Building your success team is one thing – but what do you do when those team members leave? Well, it’s happened to me so now I know!
It’s funny that I write a 2 part series about hiring your success team and then 2 of my success team members leave me. No they weren’t fired and they didn’t quit because I was a bad boss. They’re leaving to pursue their own passions and focus on their core competencies. As a life and business coach I am 100% happy and supportive of them.
As an entrepreneur, I’ve learned there are parts of my business that I will happily NEVER TAKE BACK because I have tasted the freedom of someone else looking after them.
The rule here is: if you delegate a task or hire it out – plan to give it up for good!
Here are some tips to make sure your transition from one team member to another go smoother than mine.
1. Know the Details: Know what they are doing well and know in advance of the transfer so you can hire the right person.
It’s important because: You need to know exactly what tasks and specialties you need to fill and if there are any detailed questions you should be asking potential candidates.
2. Have the Next person lined up: Knowing who will take over the work means you can have it be a seamless transition and you can even have the exiting team member talk to the new one.
It’s important because: It will fall into your hands. I had to get up to speed on some online tools that took the better part of a day to set up and another half day to do the work. Waste of my valuable time.
3. Thank the member who’s leaving. It’s just common courtesy to be appreciative of the work someone has done for you. This is not the time to burn bridges or be bitter. Have an exit interview with them. Casually ask what you need to know about and ask for any feedback they can give you. Make sure you thank them for the work they have done. Tell them all the things you liked about what they did and acknowledge them. Be sincere. If it didn’t end well – don’t make stuff up. They’ll know.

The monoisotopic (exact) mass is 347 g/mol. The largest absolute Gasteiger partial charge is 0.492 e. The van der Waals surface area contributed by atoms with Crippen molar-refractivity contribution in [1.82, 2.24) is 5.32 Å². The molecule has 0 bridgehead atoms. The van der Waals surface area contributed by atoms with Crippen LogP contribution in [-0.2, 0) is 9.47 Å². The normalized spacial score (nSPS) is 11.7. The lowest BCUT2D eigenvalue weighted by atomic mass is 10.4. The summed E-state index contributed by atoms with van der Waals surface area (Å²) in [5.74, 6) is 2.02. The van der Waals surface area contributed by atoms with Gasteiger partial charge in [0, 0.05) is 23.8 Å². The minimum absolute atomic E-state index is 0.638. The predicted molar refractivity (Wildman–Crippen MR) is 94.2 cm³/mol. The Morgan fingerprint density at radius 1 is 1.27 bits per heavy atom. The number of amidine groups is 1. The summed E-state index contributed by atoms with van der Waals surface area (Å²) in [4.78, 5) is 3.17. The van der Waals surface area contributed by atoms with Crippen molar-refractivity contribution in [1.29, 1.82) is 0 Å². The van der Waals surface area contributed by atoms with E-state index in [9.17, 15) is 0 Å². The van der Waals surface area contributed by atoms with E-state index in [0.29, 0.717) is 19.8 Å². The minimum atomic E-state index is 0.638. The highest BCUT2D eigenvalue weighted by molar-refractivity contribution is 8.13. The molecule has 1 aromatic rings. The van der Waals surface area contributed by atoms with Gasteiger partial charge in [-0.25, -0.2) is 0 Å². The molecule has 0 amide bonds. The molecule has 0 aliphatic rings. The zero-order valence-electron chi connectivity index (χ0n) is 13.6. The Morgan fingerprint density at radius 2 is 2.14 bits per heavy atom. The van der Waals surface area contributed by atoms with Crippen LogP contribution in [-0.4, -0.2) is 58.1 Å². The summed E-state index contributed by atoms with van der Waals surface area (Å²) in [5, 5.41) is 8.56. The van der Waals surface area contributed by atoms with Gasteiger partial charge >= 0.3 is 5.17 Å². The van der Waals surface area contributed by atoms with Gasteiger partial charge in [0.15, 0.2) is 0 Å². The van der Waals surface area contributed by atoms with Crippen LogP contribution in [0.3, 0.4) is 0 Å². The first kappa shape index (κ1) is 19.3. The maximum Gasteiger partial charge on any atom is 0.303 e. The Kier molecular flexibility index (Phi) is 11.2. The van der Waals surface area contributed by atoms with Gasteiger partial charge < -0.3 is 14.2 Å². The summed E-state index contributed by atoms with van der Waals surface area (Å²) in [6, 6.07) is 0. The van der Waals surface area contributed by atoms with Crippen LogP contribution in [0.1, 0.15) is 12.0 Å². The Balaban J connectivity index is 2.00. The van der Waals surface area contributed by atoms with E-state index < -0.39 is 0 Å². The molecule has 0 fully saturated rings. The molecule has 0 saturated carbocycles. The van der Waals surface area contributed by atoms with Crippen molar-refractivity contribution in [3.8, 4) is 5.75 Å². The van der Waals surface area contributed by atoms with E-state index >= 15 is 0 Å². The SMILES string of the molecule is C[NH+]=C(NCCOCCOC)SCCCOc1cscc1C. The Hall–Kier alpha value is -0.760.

It’s important because: If you liked working with this person, they might become available again. Also, you may have to call on them for additional information. Ask permission to call them if you need to.
4. Welcome in the new member with excitement: No one wants to be second best. Rather than talking about what the last person did, ask them how they see things being done and then let them know about how you like things to be. Then design the business relationship.
It’s important because: Who wants to be compared to someone else? No one! So don’t do it here either. Empower them and listen to them otherwise they won’t feel trusted and won’t do their best work for you.
I don’t really feel like my team members have ‘left me’. They’re taking action in their lives to get what they want and I’m excited to see what they are leaping for.
Share: Have you had to say goodbye to team members you liked? What did you do? Tell me in the comments!
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